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Entrepreneurship and Innovation with Bio Data

Digital Innovation and Entrepreneurship with Bio Data

Digital Innovation and Entrepreneurship with Bio Data

We seek to understand this destabilizing character of the conjunction between “the byte” and “the gene” – digitization and biology for health futures. We do this through the lenses of digital infrastructure, innovation, and digital entrepreneurship.

At the moment, we engage in three main projects: (1) forming an international "Towards Health Futures" community to set a joint research agenda, (2) BioVenture Study Berlin, and (3) understanding value creation and approproation with bio data with ELIXIR (further details below).

What is new about bio data?

Use and re-use of shared data triggers new value creation mechanisms. Data can be used and re-used to create opportunities and generate benefits in ways that could not be foreseen when the data were created (OECD 2016). The interest in the potential of data harnessing and sharing has been reflected in recent IS conferences, where track themes include “Big Data Analytics and Business Transformation” (ECIS 2017, ECIS 2018), “Digital Ecosystems” (ECIS 2017, ECIS 2018), “Business Analytics and Data Science” (ECIS 2017), “Data Science, Decision analytics and visualization” (ICIS 2017), “Data Science and predictive analytics” (ICIS 2018) and “Bridging the internet of people, data, and things” (overall In research about platforms, infrastructures, or services that collect, store, or analyze data, the information system stays in the spotlight – not the role data itself (Jarvenpaa & Markus, 2018). The facilitation of data storage, curation and access is crucial for data to serve for multiple and possibly unexpected purposes (Tempini, 2017; Vassilakopoulou, Skorve, & Aanestad, 2018). Even a conversation about boundary resources – an artifact that enables this serendipitous purpose – tends to focus on the implemented API instead of the data that is exchanged (e.g., de Reuver, Sørensen, & Basole, 2017; Eaton, Elaluf-Calderwood, Sorensen, & Yoo, 2015; Ghazawneh & Henfridsson, 2013).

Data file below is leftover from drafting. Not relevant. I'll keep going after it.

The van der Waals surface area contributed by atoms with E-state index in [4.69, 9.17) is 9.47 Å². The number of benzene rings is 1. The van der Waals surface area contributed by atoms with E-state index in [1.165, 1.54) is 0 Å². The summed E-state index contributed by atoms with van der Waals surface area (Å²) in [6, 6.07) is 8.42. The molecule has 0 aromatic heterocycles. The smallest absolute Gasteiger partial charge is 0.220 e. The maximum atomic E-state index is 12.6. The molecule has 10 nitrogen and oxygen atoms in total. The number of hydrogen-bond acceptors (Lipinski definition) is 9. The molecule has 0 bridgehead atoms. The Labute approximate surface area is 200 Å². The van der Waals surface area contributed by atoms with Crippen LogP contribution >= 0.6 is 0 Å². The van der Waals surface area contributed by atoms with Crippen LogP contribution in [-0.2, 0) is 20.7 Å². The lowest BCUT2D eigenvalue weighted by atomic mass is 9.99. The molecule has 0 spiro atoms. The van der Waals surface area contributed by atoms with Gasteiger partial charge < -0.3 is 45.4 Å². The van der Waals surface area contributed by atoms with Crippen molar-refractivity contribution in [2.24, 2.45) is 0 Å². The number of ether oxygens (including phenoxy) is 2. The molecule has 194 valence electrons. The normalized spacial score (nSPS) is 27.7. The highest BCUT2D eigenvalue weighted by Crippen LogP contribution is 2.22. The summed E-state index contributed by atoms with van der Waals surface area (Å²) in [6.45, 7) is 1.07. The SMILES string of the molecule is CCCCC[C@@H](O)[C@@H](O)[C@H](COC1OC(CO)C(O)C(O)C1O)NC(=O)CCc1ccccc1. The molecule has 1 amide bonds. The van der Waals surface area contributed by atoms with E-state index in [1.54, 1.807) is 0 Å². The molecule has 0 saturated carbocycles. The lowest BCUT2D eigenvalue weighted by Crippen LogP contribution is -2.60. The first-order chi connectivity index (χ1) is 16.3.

We seek to improve our understanding about the role of data and data infrastructures as a driver of digital innovation (e.g., Barrett, Davidson, Prabhu, & Vargo, 2015; Fichman, Dos Santos, & Zheng, 2014; Yoo, Henfridsson, & Lyytinen, 2010)and digital entrepreneurship (e.g., Davidson & Vaast, 2010; Kelestyn & Henfridsson, 2014; Nambisan, 2016).

Why biodata and why now?

We focus on bio data and data infrastructures, because of its under-representativeness in IS research while holding huge potentials for societal impact. Recent advances in biology promise new diagnostics, treatments, products, and services that change microbial, animal, plant, and ultimately human life (and death).